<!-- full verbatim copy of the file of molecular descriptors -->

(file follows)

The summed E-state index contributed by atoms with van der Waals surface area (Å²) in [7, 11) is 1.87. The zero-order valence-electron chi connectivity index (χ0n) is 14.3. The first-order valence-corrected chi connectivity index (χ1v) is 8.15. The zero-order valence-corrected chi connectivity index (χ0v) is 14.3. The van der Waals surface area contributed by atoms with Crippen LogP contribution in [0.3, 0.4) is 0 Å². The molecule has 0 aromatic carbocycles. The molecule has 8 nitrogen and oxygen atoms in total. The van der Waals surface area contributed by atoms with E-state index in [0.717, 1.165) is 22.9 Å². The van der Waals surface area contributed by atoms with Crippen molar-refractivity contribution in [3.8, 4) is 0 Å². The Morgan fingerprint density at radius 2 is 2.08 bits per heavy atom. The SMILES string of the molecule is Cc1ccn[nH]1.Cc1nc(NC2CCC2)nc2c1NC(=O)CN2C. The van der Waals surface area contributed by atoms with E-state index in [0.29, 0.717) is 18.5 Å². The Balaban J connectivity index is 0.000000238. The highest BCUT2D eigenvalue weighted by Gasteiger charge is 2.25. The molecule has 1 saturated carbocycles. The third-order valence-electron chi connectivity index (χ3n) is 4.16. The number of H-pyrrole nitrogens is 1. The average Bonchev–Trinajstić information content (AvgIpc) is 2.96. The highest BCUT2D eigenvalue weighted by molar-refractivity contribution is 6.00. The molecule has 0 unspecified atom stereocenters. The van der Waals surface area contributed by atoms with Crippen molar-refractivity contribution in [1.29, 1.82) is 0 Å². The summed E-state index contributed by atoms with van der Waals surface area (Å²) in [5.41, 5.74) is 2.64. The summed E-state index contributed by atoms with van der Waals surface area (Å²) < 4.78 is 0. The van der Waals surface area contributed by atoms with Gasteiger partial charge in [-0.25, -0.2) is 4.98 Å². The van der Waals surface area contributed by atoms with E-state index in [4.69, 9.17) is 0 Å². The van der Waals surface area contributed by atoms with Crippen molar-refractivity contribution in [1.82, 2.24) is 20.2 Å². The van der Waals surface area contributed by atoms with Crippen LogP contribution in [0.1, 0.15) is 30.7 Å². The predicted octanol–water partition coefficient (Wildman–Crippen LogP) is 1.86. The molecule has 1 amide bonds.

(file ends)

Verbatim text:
The summed E-state index contributed by atoms with van der Waals surface area (Å²) in [7, 11) is 1.87. The zero-order valence-electron chi connectivity index (χ0n) is 14.3. The first-order valence-corrected chi connectivity index (χ1v) is 8.15. The zero-order valence-corrected chi connectivity index (χ0v) is 14.3. The van der Waals surface area contributed by atoms with Crippen LogP contribution in [0.3, 0.4) is 0 Å². The molecule has 0 aromatic carbocycles. The molecule has 8 nitrogen and oxygen atoms in total. The van der Waals surface area contributed by atoms with E-state index in [0.717, 1.165) is 22.9 Å². The van der Waals surface area contributed by atoms with Crippen molar-refractivity contribution in [3.8, 4) is 0 Å². The Morgan fingerprint density at radius 2 is 2.08 bits per heavy atom. The SMILES string of the molecule is Cc1ccn[nH]1.Cc1nc(NC2CCC2)nc2c1NC(=O)CN2C. The van der Waals surface area contributed by atoms with E-state index in [0.29, 0.717) is 18.5 Å². The Balaban J connectivity index is 0.000000238. The highest BCUT2D eigenvalue weighted by Gasteiger charge is 2.25. The molecule has 1 saturated carbocycles. The third-order valence-electron chi connectivity index (χ3n) is 4.16. The number of H-pyrrole nitrogens is 1. The average Bonchev–Trinajstić information content (AvgIpc) is 2.96. The highest BCUT2D eigenvalue weighted by molar-refractivity contribution is 6.00. The molecule has 0 unspecified atom stereocenters. The van der Waals surface area contributed by atoms with Crippen molar-refractivity contribution in [1.29, 1.82) is 0 Å². The summed E-state index contributed by atoms with van der Waals surface area (Å²) in [5.41, 5.74) is 2.64. The summed E-state index contributed by atoms with van der Waals surface area (Å²) < 4.78 is 0. The van der Waals surface area contributed by atoms with Gasteiger partial charge in [-0.25, -0.2) is 4.98 Å². The van der Waals surface area contributed by atoms with E-state index in [4.69, 9.17) is 0 Å². The van der Waals surface area contributed by atoms with Crippen molar-refractivity contribution in [1.82, 2.24) is 20.2 Å². The van der Waals surface area contributed by atoms with Crippen LogP contribution in [0.1, 0.15) is 30.7 Å². The predicted octanol–water partition coefficient (Wildman–Crippen LogP) is 1.86. The molecule has 1 amide bonds.